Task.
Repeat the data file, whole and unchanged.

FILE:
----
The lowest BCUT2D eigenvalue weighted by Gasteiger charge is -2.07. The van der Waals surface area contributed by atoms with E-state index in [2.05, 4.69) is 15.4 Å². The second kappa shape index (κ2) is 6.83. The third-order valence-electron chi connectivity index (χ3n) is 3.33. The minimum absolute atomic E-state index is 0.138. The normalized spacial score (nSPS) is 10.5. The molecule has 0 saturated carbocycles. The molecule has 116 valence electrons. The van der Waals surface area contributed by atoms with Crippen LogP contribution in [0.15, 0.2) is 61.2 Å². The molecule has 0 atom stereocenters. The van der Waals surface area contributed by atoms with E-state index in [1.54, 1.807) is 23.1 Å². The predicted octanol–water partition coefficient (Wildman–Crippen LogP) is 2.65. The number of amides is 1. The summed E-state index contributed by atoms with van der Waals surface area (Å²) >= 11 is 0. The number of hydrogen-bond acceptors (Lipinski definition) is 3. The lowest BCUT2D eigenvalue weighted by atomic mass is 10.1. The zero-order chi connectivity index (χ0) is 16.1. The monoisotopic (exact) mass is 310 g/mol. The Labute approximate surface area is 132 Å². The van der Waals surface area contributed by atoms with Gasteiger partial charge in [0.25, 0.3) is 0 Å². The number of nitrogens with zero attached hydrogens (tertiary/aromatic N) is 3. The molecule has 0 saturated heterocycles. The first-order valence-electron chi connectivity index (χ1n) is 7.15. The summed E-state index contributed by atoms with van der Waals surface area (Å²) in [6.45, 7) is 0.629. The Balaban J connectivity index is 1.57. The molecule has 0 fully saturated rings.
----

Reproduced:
The lowest BCUT2D eigenvalue weighted by Gasteiger charge is -2.07. The van der Waals surface area contributed by atoms with E-state index in [2.05, 4.69) is 15.4 Å². The second kappa shape index (κ2) is 6.83. The third-order valence-electron chi connectivity index (χ3n) is 3.33. The minimum absolute atomic E-state index is 0.138. The normalized spacial score (nSPS) is 10.5. The molecule has 0 saturated carbocycles. The molecule has 116 valence electrons. The van der Waals surface area contributed by atoms with Crippen LogP contribution in [0.15, 0.2) is 61.2 Å². The molecule has 0 atom stereocenters. The van der Waals surface area contributed by atoms with E-state index in [1.54, 1.807) is 23.1 Å². The predicted octanol–water partition coefficient (Wildman–Crippen LogP) is 2.65. The number of amides is 1. The summed E-state index contributed by atoms with van der Waals surface area (Å²) >= 11 is 0. The number of hydrogen-bond acceptors (Lipinski definition) is 3. The lowest BCUT2D eigenvalue weighted by atomic mass is 10.1. The zero-order chi connectivity index (χ0) is 16.1. The monoisotopic (exact) mass is 310 g/mol. The Labute approximate surface area is 132 Å². The van der Waals surface area contributed by atoms with Gasteiger partial charge in [0.25, 0.3) is 0 Å². The number of nitrogens with zero attached hydrogens (tertiary/aromatic N) is 3. The molecule has 0 saturated heterocycles. The first-order valence-electron chi connectivity index (χ1n) is 7.15. The summed E-state index contributed by atoms with van der Waals surface area (Å²) in [6.45, 7) is 0.629. The Balaban J connectivity index is 1.57. The molecule has 0 fully saturated rings.